Strictly Personal - Rolling Stone
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Strictly Personal

The only white voice that has come close to capturing what Charley Patton and Son House are all about, Captain Beefheart has gathered some superb musicians, very heavy and with much Delta feeling. Therefore, he has, one would suppose, the capability of making the ultimate white blues album.

He has not done so. His first album (Safe As Milk on Buddah) failed by lapsing into dull commercial rock on the order of Love’s early efforts. This one fails by lapsing into dull commercial rock on the order of noisy, discom-bobulated freakout shit. But as with Safe As Milk, the failure of Beefheart’s new effort is by no means total. If you can wade through all the liquid audio, there are veins of pure Delta gold in these grooves. For the fleeting moments when the bottleneck guitar is flailing, and Beefheart is using his voice to its full potential, the Magic Band is within cutting range of any white blues group alive.

But we’ve heard phasing (the “jet-airplane sound”), heartbeats (a la Buffalo Springfield), tapes played in reverse, wavering echoes and all those zapping effects before. And that’s all they are, they aren’t integral musical materials like the weird sounds of electronic music. “Beatle Bones & Smoking Stones” is charming enough with its psychedelic W. C. Fields gibberings, but it is cut so bad by “Gimmie Dat Harp Boy,” which follows it, that you know right away which track is going to survive.

Now the $64 question. With its numerous lapses in taste, does this album represent—1) the world’s greatest white bluesman, frustrated by evil A&R men, or 2) a competent musician, capable of occasional titanic moments, or 3) a hack performer who, through the genius of his producer, now and then blows the mind?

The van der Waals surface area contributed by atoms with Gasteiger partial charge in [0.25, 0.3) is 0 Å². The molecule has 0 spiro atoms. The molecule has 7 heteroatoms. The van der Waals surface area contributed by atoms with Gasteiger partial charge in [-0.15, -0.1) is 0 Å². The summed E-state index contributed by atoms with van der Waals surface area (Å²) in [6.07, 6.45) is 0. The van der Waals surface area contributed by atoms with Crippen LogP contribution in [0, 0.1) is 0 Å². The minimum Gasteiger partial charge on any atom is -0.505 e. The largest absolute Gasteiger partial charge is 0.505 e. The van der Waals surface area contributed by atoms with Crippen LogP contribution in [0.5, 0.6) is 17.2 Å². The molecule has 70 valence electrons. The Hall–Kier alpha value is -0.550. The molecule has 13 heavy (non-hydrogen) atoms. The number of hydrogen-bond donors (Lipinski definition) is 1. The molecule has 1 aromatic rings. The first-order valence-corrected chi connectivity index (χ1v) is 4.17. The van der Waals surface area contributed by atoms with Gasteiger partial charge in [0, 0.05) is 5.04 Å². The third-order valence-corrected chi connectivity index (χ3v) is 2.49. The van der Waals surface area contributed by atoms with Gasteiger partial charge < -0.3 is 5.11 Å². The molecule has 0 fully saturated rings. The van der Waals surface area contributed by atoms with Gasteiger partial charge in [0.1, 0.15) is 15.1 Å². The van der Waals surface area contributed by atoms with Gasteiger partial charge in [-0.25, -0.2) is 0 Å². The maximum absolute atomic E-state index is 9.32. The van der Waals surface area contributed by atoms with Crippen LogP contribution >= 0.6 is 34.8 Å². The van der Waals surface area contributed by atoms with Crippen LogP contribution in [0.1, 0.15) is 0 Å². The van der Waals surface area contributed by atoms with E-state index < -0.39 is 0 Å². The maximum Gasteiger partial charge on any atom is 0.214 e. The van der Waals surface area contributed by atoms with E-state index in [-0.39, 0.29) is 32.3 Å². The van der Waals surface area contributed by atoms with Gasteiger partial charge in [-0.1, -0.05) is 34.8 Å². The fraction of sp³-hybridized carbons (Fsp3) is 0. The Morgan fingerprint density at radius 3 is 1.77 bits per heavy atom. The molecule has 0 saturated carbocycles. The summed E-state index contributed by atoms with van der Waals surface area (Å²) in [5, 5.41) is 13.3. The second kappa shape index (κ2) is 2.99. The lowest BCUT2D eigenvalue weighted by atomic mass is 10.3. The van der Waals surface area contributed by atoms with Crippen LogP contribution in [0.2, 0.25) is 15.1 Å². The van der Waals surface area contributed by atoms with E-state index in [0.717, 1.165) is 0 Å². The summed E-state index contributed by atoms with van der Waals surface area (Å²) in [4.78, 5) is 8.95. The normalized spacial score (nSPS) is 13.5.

Only Don Van Vliet of Lancaster, Calif. (known professionally as Capt. Beefheart) and Bob Krasnow of L.A. (known professionally as Blue Thumb Records) know for sure. Let it be clear that I don’t put Beefheart down for using the blues for psychedelic purposes. The transitions (read “flashes”) between that version of Nirvana that was born and raised in the Mississippi Delta, and that version which modern worldwide post-Beatle rock aspires to, are the essence of whatever genius may lurk in this album. And genius or no genius, the musicianship is just too good to pass up. Blue Thumb, a new label, is also going to be issuing some albums by black bluesmen; let us hope they have the same excellent engineering that marks this Beefheart album.

In This Article: Captain Beefheart


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